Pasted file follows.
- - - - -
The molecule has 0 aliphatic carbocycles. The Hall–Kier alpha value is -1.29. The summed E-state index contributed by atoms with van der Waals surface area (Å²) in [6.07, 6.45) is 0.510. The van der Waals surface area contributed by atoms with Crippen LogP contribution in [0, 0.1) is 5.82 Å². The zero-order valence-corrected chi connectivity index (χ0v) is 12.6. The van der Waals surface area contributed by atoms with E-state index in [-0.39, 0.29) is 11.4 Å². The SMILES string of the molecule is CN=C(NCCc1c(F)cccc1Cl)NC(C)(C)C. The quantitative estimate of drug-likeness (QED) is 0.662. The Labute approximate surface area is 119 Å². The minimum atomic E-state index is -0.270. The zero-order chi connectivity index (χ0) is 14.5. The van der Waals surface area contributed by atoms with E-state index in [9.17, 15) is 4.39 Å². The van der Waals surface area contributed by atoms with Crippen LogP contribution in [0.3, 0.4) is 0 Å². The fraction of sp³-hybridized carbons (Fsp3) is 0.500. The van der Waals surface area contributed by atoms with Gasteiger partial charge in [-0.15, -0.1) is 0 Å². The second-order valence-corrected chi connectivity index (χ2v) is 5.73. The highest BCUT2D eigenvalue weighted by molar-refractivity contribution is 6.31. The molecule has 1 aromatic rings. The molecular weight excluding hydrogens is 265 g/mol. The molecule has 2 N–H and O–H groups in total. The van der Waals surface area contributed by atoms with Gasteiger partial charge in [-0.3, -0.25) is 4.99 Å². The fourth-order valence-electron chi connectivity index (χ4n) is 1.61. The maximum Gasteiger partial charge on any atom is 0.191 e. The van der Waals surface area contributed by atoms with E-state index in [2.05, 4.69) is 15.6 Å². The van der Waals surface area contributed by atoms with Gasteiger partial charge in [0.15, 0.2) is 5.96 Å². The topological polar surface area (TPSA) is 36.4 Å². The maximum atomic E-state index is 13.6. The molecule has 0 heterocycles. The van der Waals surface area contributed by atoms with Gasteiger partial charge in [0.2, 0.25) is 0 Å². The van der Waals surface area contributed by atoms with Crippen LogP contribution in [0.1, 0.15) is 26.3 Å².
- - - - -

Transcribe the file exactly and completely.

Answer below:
The molecule has 0 aliphatic carbocycles. The Hall–Kier alpha value is -1.29. The summed E-state index contributed by atoms with van der Waals surface area (Å²) in [6.07, 6.45) is 0.510. The van der Waals surface area contributed by atoms with Crippen LogP contribution in [0, 0.1) is 5.82 Å². The zero-order valence-corrected chi connectivity index (χ0v) is 12.6. The van der Waals surface area contributed by atoms with E-state index in [-0.39, 0.29) is 11.4 Å². The SMILES string of the molecule is CN=C(NCCc1c(F)cccc1Cl)NC(C)(C)C. The quantitative estimate of drug-likeness (QED) is 0.662. The Labute approximate surface area is 119 Å². The minimum atomic E-state index is -0.270. The zero-order chi connectivity index (χ0) is 14.5. The van der Waals surface area contributed by atoms with E-state index in [9.17, 15) is 4.39 Å². The van der Waals surface area contributed by atoms with Crippen LogP contribution in [0.3, 0.4) is 0 Å². The fraction of sp³-hybridized carbons (Fsp3) is 0.500. The van der Waals surface area contributed by atoms with Gasteiger partial charge in [-0.15, -0.1) is 0 Å². The second-order valence-corrected chi connectivity index (χ2v) is 5.73. The highest BCUT2D eigenvalue weighted by molar-refractivity contribution is 6.31. The molecule has 1 aromatic rings. The molecular weight excluding hydrogens is 265 g/mol. The molecule has 2 N–H and O–H groups in total. The van der Waals surface area contributed by atoms with Gasteiger partial charge in [-0.3, -0.25) is 4.99 Å². The fourth-order valence-electron chi connectivity index (χ4n) is 1.61. The maximum Gasteiger partial charge on any atom is 0.191 e. The van der Waals surface area contributed by atoms with E-state index in [2.05, 4.69) is 15.6 Å². The van der Waals surface area contributed by atoms with Gasteiger partial charge in [0.15, 0.2) is 5.96 Å². The topological polar surface area (TPSA) is 36.4 Å². The maximum atomic E-state index is 13.6. The molecule has 0 heterocycles. The van der Waals surface area contributed by atoms with Gasteiger partial charge in [0.2, 0.25) is 0 Å². The van der Waals surface area contributed by atoms with Crippen LogP contribution in [0.1, 0.15) is 26.3 Å².